The Moore-Penrose pseudoinverse of a matrix is a way of coming up with something like an inverse for a matrix that doesn’t have an inverse. If a matrix does have an inverse, then the pseudoinverse is in fact the inverse. The Moore-Penrose pseudoinverse is also called a generalized inverse for this reason: it’s not just like an inverse, it actually is an inverse when that’s possible.
Given an m by n matrix A, the Moore-Penrose pseudoinverse A+ is the unique n by m matrix satisfying four conditions:
- A A+ A = A
- A+ A A+ = A+
- (A A+)* = A A+
- (A+ A)* = A+ A
The first equation says that AA+ is a left identity for A, and A+A is a identity for A.
The second equation says A+A is a left identity for A+, and A A+ is a right identity for A+.
The third and fourth equations say that A A+ and A+A are Hermitian.
If A is invertible, A A+ and A+A are both the identity matrix. Otherwise A A+ and A+A act an awful lot like the identity, as much as you could expect, maybe a little more than you’d expect.
Update: See this post for the relationship between the singular value decomposition and pseudoinverses, and how to compute both in Python and Mathematica.
Galois connections and adjoints
John Baez recently wrote that a Galois connection, a kind of categorical adjunction, is
“the best approximation to reversing a computation that can’t be reversed.”
That sounds like a pseudoinverse! And the first two equations defining a pseudoinverse look a lot like things you’ll see in the context of adjunctions, so the pseudoinverse must be an adjunction, right?
The question was raised on MathOverflow and Michal R. Przybylek answered
I do not think the concept of Moore-Penrose Inverse and the concept of categorical adjunction have much in common (except they both try to generalise the concept of inverse) …
and gives several reasons why. (Emphasis added.)
Too bad. It would have made a good connection. Applied mathematicians are likely to be familiar with Moore-Penrose pseudoinverses but not categorical adjoints. And pure mathematicians, depending on their interests, may be more familiar with adjoint functors than matrix pseudoinverses.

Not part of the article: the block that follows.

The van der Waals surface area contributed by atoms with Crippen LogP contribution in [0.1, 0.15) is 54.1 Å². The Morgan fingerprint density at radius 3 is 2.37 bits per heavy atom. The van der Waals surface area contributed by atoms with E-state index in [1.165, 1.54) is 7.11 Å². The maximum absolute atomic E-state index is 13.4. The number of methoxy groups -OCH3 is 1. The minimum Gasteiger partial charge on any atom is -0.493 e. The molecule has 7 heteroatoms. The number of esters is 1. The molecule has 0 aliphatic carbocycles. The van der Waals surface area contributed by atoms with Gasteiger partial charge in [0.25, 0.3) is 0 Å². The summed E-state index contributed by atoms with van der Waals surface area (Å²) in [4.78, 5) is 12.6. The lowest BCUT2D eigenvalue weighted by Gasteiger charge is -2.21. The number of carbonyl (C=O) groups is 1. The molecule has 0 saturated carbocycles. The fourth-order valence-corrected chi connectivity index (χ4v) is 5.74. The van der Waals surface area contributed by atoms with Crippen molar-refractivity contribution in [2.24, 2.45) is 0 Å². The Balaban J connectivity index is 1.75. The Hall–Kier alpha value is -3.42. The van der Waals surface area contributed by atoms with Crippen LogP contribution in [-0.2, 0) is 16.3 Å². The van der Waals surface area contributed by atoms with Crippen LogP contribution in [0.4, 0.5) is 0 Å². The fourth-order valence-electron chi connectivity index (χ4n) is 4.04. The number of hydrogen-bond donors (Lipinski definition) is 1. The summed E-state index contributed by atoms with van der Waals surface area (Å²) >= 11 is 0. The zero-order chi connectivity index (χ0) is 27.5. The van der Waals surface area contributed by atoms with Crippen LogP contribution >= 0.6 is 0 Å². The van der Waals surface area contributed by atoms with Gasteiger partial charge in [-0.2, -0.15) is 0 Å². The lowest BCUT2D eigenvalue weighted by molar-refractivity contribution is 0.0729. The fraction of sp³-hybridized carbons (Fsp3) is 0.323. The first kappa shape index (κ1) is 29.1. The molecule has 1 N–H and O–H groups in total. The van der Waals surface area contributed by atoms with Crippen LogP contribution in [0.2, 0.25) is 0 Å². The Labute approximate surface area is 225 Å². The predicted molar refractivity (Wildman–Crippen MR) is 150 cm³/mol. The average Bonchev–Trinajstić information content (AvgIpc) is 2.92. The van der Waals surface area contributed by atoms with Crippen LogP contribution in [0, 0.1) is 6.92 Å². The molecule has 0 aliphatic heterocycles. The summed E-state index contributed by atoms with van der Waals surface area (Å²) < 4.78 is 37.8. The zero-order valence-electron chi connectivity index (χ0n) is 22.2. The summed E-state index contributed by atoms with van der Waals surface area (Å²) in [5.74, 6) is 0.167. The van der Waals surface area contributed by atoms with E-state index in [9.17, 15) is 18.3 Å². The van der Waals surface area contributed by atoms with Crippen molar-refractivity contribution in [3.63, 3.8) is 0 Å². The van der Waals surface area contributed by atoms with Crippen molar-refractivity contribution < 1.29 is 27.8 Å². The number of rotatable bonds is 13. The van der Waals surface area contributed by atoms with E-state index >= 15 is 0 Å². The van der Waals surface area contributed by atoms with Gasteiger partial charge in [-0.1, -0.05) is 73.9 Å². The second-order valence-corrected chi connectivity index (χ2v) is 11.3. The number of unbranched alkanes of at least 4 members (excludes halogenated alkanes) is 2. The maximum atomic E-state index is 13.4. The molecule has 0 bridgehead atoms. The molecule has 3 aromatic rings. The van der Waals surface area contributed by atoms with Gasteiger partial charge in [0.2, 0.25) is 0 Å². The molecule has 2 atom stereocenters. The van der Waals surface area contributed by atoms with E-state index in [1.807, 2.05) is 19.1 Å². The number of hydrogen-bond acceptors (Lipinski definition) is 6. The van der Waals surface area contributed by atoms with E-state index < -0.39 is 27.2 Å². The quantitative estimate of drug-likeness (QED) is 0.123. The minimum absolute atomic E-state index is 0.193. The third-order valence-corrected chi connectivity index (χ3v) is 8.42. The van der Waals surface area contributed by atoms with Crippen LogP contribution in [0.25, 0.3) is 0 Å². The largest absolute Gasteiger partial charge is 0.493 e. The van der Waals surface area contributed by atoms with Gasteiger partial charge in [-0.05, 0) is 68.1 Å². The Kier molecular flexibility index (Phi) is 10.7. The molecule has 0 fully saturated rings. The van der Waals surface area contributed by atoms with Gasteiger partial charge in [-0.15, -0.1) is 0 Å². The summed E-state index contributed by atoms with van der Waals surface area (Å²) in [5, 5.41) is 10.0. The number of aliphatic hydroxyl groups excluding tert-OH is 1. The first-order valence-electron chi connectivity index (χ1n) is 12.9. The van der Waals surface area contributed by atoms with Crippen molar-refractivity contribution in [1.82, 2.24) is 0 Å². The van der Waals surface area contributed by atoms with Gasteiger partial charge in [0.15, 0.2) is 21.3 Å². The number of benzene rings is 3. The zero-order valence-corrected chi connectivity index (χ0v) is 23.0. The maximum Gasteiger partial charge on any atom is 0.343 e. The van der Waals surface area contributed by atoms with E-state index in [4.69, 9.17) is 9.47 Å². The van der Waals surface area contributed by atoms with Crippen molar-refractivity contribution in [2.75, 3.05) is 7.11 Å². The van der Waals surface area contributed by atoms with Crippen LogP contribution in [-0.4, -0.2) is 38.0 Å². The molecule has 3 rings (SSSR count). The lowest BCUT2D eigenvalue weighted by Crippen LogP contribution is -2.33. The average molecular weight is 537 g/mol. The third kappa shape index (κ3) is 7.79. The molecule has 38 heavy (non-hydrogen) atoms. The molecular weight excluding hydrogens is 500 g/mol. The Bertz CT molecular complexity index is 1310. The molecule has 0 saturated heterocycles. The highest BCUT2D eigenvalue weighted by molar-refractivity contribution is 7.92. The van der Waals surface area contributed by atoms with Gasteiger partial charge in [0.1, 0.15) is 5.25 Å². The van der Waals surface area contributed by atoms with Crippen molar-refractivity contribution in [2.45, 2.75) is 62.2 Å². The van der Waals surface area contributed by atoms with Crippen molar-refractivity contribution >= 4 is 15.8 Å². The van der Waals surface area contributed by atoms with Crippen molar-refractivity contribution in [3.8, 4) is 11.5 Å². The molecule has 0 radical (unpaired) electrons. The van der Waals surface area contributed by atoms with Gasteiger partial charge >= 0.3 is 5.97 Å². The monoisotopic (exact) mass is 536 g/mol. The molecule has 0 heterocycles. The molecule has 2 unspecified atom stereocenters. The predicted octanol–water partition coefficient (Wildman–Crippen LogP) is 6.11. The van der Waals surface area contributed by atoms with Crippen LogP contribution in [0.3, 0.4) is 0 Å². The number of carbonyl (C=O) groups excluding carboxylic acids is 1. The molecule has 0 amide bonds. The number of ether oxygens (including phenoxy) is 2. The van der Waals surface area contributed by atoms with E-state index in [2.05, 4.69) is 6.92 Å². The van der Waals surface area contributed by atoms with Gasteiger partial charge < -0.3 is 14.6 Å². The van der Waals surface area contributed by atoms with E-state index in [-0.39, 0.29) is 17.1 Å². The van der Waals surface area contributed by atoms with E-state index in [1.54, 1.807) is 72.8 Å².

So what about John Baez’ comment? His comment was expository (and very helpful) but not meant to be rigorous. To make it rigorous you’d have to be rigorous about what you mean by “best approximation” etc. And when you define your terms carefully, in the language of category theory, you get adjoints. This means that the Moore-Penrose inverse, despite its many nice properties , doesn’t mesh well with categorical definitions. It’s not the best approximate inverse from a categorical perspective because it doesn’t compose well, and category theory values composition above all else. The Moore-Penrose pseudoinverse may be the best approximate inverse from some perspectives, but not from a categorical perspective.
… adjunctions compose … but Moore-Penrose pseudoinverses—generally—do not. … pseudoinverses are not stable under isomorphisms, thus are not categorical.
That’s the gist of his final point. Now let me fill in and expand slightly part of what I cut out.
If f: A → B is left adjoint to f+: B → A and g: B → C is left adjoint to g+: C → B then the composition gf: A → C is left adjoint to the composition f+g+: C → A, but Moore-Penrose pseudoinverses do not compose this way in general.
This turns out to be an interesting example, but not of what I first expected. Rather than the pseudoinverse of a matrix being an example of an adjoint, it is an example of something that despite having convenient properties does not compose well from a categorical perspective.
 The book Matrix Mathematics devotes about 40 pages to stating theorems about the Moore-Penrose pseudoinverse.